India must change their ODI attack for the remaining two matches against Australia due to several of their key bowlers being consistently found out.
Star paceman Mohammad Shami and spinners Kuldeep Yadav and Ravi Jadeja all have poor recent records against the Aussies, while rookie quick Shardul Thakur took 0-43 from five overs as the tourists flogged India in Mumbai on Tuesday.
The second-ranked ODI team in the world, India’s enormous success in this format in the past few years has been built on two key planks: the dominance of their extraordinary top order of Rohit Sharma, Shikhar Dhawan and Virat Kohli, and the consistent ability of their bowling unit to blanket opposition batting units.
The effectiveness of India’s attack has meant their batting line-up has not needed to be hyper-aggressive like England, who do not possess an elite attack and so need to crunch huge scores to compensate.
India have the best win-loss record in the past five years despite being only the fourth-quickest scoring team in that time, with an average run rate of 5.71 per over, behind England (6.19), Australia (5.84) and South Africa (5.83).
They have not needed to constantly make massive totals to be a commanding side because their quicks have been effective in the power play and at the death and their spinners have run amok in the middle overs.
With the ball they have had all bases covered. Jasprit Bumrah (ODI bowling average of 22), Shami (25), Kuldeep (25) and leg spinner Yuzevndar Chahal (26) have formed the bedrock of a wonderful and varied attack.
Now, however, their bowlers are being picked apart by Australia, who have won four matches on the trot in India.
After being thumped in his last two ODIs against the green and gold, Chahal was replaced by Jadeja. But in the past five years left-armer Jadeja has played 14 ODIs against Australia for a return of eight wickets at 87.
While he remains economical, Jadeja poses next to no wicket-taking threat, which has thrown India off balance after years of relying on their spinners to make regular breakthroughs in the middle overs.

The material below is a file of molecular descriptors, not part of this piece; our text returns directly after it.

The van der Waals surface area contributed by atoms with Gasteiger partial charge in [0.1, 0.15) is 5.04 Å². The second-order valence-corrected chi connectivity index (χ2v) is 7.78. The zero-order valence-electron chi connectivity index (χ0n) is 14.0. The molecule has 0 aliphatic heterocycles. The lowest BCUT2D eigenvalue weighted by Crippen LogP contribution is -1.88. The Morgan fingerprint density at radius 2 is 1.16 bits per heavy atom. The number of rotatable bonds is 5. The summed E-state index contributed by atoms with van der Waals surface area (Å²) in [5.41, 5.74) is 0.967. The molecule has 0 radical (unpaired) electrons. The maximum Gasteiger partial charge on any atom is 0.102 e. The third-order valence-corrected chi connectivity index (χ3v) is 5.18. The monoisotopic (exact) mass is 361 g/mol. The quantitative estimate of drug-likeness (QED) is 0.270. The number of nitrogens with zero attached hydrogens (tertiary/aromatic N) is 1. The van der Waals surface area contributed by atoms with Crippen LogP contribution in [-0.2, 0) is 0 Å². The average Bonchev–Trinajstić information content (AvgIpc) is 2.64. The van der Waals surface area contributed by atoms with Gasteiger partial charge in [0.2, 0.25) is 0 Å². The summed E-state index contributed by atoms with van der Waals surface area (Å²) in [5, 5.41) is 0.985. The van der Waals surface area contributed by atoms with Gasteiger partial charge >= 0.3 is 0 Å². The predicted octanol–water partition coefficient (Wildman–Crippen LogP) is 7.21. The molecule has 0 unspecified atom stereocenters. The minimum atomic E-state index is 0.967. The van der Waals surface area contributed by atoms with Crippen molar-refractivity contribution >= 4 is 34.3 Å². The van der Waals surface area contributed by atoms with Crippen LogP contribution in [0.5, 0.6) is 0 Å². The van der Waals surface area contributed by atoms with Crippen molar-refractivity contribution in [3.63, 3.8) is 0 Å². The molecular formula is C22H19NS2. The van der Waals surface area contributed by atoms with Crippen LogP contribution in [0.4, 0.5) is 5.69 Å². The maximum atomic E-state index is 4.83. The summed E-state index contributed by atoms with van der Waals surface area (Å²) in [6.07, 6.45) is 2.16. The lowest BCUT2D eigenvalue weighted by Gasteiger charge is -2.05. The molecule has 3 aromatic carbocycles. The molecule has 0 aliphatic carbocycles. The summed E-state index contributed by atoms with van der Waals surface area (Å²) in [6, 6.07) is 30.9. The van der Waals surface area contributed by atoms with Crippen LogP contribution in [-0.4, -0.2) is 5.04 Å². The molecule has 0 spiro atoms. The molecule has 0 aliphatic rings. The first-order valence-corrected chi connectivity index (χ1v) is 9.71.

Kuldeep and Chahal made their names doing just that. Only one year ago that pair were the third and fourth-ranked bowlers in the world – the best spin combination in the format by a mile.
Chahal since lost his spot, while Kuldeep has been worked out by the Aussies. In his last ten ODIs against Australia the left-arm wrist spinner has averaged a whopping 48 with the ball.
Although Australia have been fragile at times against spin over the past decade, their current line-up is stacked with fine players of slow bowling. Aaron Finch, David Warner and Steve Smith are three of the best players of spin in the world, while Alex Carey, Marnus Labuschagne and Ashton Turner are also comfortable against it.
India’s spinners struggling for impact has heaped pressure on quicks Shami and Bumrah to excel.
Shami may have a fantastic career record, but in his past ten ODIs against Australia he has the awful figures of ten wickets at 55.
Even the ultra-consistent Bumrah – the best white-ball quick in the world – has laboured of late. In his past five ODIs against the Aussies he has averaged 44 with the ball, while his economy rate has been 5.80 runs per over, way above his career mark of 4.53.
India do not have one bowler who’s enjoyed recent success against Australia. They should make two changes to their attack for tomorrow’s second match in Bangalore: Thakur should make way for express quick Navdeep Saini and Chahal should replace Kuldeep.
The home side need a major lift from their highly rated attack if they are to fight back and win this series.